This article has been reviewed according to Science X's editorial process and policies. Editors have highlighted the following attributes while ensuring the content's credibility:


trusted source


Fecal transplant trial provides hope for liver disease patients

liver disease
Credit: Pixabay/CC0 Public Domain

The UK is to launch a clinical trial of a "poo transplant" that researchers believe could treat advanced liver disease and fight antimicrobial resistance.

The trial's investigators also provide evidence for the first time that a fecal transplant can dramatically improve gut health.

The PROMISE trial, led by King's College London, will recruit patients with cirrhosis from across the UK to test whether oral fecal microbiota transplant (FMT) capsules from freeze-dried stool from healthy volunteers reduces the likelihood of getting an .

End-stage , known as cirrhosis (irreversible scarring of the ), is the third biggest cause of mortality and loss of working life in the UK. The contains trillions of bacteria, but people with cirrhosis have an increased number of "bad" bacteria in the bowel which makes them highly susceptible to a host of infections. Over-prescribing antibiotics means they are becoming less effective to treat these infections, and the bowel can become infected with "super-bugs." Infections in people with cirrhosis are often severe and can be fatal.

Researchers from King's College London show that the bad bowel bacteria in these patients can be replaced with healthy bacteria from healthy volunteers in a process known as FMT.

Findings from the research's group initial FMT trial, the PROFIT trial, were announced at the EASL 2023 Congress in Vienna, Austria.

The PROFIT trial was a 32-person safety and feasibility trial that was the first of its kind in liver patients in Europe. In this trial, FMT was administered via endoscopy. Results showed not only that it was safe and well-tolerated in these patients, but that it modifies gut microbiota, enhances intestinal barrier function and antimicrobial mucosal immunity, and boosts the metabolism of the toxin ammonia.

These significant findings bring a renewed sense of hope for patients grappling with advanced cirrhosis and offer a potential breakthrough in their treatment. The next steps are to open the PROMISE trial, where FMT will be delivered via capsules which removes the need for invasive endoscopy procedures.

Chief Investigator of the PROMISE trial, Professor Debbie Shawcross from King's College London, said, "This landmark trial provides evidence that a fecal transplant can improve gut health by modifying the gut microbiome and reduce ammonia levels in patients with cirrhosis. Initial findings from PROFIT are promising news for patients with chronic liver disease who are in desperate need of alternative treatment options."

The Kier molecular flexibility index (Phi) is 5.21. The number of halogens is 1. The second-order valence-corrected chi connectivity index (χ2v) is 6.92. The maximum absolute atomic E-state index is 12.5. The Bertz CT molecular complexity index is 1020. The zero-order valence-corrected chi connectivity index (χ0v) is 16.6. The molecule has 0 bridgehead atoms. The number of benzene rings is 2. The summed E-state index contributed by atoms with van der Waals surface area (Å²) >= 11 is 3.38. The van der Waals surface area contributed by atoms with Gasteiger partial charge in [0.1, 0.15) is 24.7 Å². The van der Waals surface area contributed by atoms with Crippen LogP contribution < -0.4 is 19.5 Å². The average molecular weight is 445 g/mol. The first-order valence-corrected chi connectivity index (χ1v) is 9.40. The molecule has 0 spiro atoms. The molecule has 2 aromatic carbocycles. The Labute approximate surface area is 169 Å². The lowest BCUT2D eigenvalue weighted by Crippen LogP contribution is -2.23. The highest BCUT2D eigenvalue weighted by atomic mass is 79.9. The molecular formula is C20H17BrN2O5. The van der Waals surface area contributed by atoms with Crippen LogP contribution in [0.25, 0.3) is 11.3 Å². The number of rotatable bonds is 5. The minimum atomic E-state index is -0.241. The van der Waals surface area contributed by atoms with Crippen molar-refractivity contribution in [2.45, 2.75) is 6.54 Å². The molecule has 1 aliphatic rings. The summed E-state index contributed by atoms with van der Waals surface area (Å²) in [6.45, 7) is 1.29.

"We are now expanding this trial nationally to 300 patients across the UK in the PROMISE trial. Patients told us that they would prefer to take tablets rather than have an endoscopy. The 'crapsules,' which have none of the taste or smell as the name suggests, may offer new hope for patients with cirrhosis who are out of treatment options."

In many cases, the only definitive treatment option for cirrhosis patients is a liver transplant, however this cannot be safely performed if the patient has an antimicrobial resistant infection. Patients with cirrhosis are at particularly high risk for antimicrobial resistance because of their disproportionate exposure to antibiotics—25% of patients are on long-term antibiotics.

Dr. Lindsey Edwards, from King's College London, said, "Infections, especially resistant infections, are a death sentence to liver patients. Patients with chronic liver disease are often prescribed antibiotics, however, they are at high risk of multidrug-resistant infections. This is contributing to the global health crisis of antimicrobial resistance."

"There is an urgent and unmet need to tackle infection and antimicrobial resistance in chronic liver disease. If we can boost liver patients own immunity to reduce infections by modifying the microbiome, we can reduce the need for the prescription of antibiotics. This will reduce the incidence of antimicrobial resistance which is a huge global challenge."

Pamela Healy, Chief Executive of the British Liver Trust who are collaborators in the PROMISE trial said, "We are delighted to support this innovative research that could become a life-changing treatment for patients. Not only can untreatable infections be serious themselves, but they can also trigger further serious complications such as hepatic encephalopathy or ascites. The researchers have worked with the Trust to ensure that patients have been actively involved in all the stages of the study from its initial conception through to design and delivery."

"Building upon the promising results from the PROFIT trial, we are excited about the commencement of the PROMISE trial, a critical endeavor that will shed further light on the advantages of this treatment for individuals with who develop drug-resistant infections. This exciting new research also has wider implications—potentially in the future it could tackle . Finding new, effective ways to treat resistant bacteria is one of the most important challenges in global medicine and this could provide a solution that could save health care systems across the world, millions of pounds."

More information: PROMISE trial:

Citation: Fecal transplant trial provides hope for liver disease patients (2023, June 22) retrieved 21 June 2024 from
This document is subject to copyright. Apart from any fair dealing for the purpose of private study or research, no part may be reproduced without the written permission. The content is provided for information purposes only.

Explore further

Modified Child-Turcotte-Pugh score performs well in decompensated cirrhosis


Feedback to editors